Meeting News Coverage

Researchers quickly link cooling tower to Legionnaires' disease outbreak in New York

SAN DIEGO — Researchers from the New York City Department of Health and Mental Hygiene discovered that a cooling tower was the source of the 2014-2015 outbreak of legionnaires' disease in a 60,000-resident housing complex in New York City.

By using PCR in combination with culture, the researchers said they were able to take action to prevent further illness 5 days earlier than if they had used culture alone.

“For environmental specimens, bacterial culture is the gold standard for Legionella detection. It can confirm viable organisms and identify the subgroup, but results can take 1–2 weeks, potentially limiting action,” Isaac Benowitz, MD, medical epidemiologist at the New York City Department of Health and Mental Hygiene, and colleagues wrote. “PCR of environmental samples for Legionella pneumophila was a valuable tool for rapidly identifying the source during an escalating outbreak, and allowed us to take rapid action.”

According to Benowitz, the rate of legionnaire’s disease (LD) in New York City has risen from 0.8 cases per 100,000 population in 2002 to 2.7 cases per 100,000 population in 2009. The researchers investigated a cluster of nine LD cases who lived in or had visited the South Bronx housing complex and became ill between November 2014 and January 2015. All patients were diagnosed by urine antigen test. Possible sources of the disease were identified through case patient interviews, visits to the housing area and from a partial list of the city’s cooling towers. The researchers also identified cooling towers using Google Earth aerial photography. Water and and swab samples were collected and tested using PCR and then culture. Legionella pneumophila serogroup 1, or Lp1, isolated in sputum, was matched by PCR in samples from an industrial cooling tower at a power plant, which took 2 days to complete. The researchers confirmed their results with culture 5 days later.

A recent change in biocide disinfectant in the cooling tower may have led to the outbreak, according to Benowitz and colleagues.

“Legionnaires' disease is a cause of severe community-acquired pneumonia,” they wrote. “LD outbreaks have been caused by cooling towers, decorative fountains, hot tubs and hot water systems.” – by Will Offit

Reference:

Benowitz I, et al. Abstract 257. Presented at: IDWeek; Oct. 7-11, 2015; San Diego.

Disclosure: The researchers report no relevant financial disclosures.

SAN DIEGO — Researchers from the New York City Department of Health and Mental Hygiene discovered that a cooling tower was the source of the 2014-2015 outbreak of legionnaires' disease in a 60,000-resident housing complex in New York City.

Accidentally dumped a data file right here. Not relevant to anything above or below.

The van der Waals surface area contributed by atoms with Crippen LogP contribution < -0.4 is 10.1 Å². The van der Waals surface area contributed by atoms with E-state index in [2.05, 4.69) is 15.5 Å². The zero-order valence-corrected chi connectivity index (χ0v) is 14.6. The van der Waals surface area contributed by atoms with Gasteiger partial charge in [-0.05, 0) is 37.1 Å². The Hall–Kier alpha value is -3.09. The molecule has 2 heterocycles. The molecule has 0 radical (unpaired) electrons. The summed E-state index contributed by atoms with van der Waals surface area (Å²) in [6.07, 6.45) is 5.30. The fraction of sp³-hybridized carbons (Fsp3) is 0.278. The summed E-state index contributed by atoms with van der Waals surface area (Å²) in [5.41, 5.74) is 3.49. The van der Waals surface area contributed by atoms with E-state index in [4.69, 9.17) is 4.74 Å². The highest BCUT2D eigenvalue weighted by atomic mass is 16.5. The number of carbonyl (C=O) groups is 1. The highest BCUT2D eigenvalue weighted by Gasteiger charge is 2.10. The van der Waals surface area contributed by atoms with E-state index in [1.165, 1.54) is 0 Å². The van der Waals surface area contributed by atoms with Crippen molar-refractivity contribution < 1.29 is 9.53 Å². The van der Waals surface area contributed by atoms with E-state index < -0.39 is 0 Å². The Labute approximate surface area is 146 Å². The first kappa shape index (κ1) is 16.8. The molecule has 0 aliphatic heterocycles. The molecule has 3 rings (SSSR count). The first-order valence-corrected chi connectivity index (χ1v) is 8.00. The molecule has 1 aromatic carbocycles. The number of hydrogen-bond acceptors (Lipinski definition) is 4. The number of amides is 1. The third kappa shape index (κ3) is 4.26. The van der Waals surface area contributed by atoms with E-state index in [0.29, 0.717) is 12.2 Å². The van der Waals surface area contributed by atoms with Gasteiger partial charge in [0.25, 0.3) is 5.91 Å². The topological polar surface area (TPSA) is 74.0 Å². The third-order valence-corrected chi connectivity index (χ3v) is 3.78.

By using PCR in combination with culture, the researchers said they were able to take action to prevent further illness 5 days earlier than if they had used culture alone.

“For environmental specimens, bacterial culture is the gold standard for Legionella detection. It can confirm viable organisms and identify the subgroup, but results can take 1–2 weeks, potentially limiting action,” Isaac Benowitz, MD, medical epidemiologist at the New York City Department of Health and Mental Hygiene, and colleagues wrote. “PCR of environmental samples for Legionella pneumophila was a valuable tool for rapidly identifying the source during an escalating outbreak, and allowed us to take rapid action.”

According to Benowitz, the rate of legionnaire’s disease (LD) in New York City has risen from 0.8 cases per 100,000 population in 2002 to 2.7 cases per 100,000 population in 2009. The researchers investigated a cluster of nine LD cases who lived in or had visited the South Bronx housing complex and became ill between November 2014 and January 2015. All patients were diagnosed by urine antigen test. Possible sources of the disease were identified through case patient interviews, visits to the housing area and from a partial list of the city’s cooling towers. The researchers also identified cooling towers using Google Earth aerial photography. Water and and swab samples were collected and tested using PCR and then culture. Legionella pneumophila serogroup 1, or Lp1, isolated in sputum, was matched by PCR in samples from an industrial cooling tower at a power plant, which took 2 days to complete. The researchers confirmed their results with culture 5 days later.

A recent change in biocide disinfectant in the cooling tower may have led to the outbreak, according to Benowitz and colleagues.

“Legionnaires' disease is a cause of severe community-acquired pneumonia,” they wrote. “LD outbreaks have been caused by cooling towers, decorative fountains, hot tubs and hot water systems.” – by Will Offit

Reference:

Benowitz I, et al. Abstract 257. Presented at: IDWeek; Oct. 7-11, 2015; San Diego.

Disclosure: The researchers report no relevant financial disclosures.

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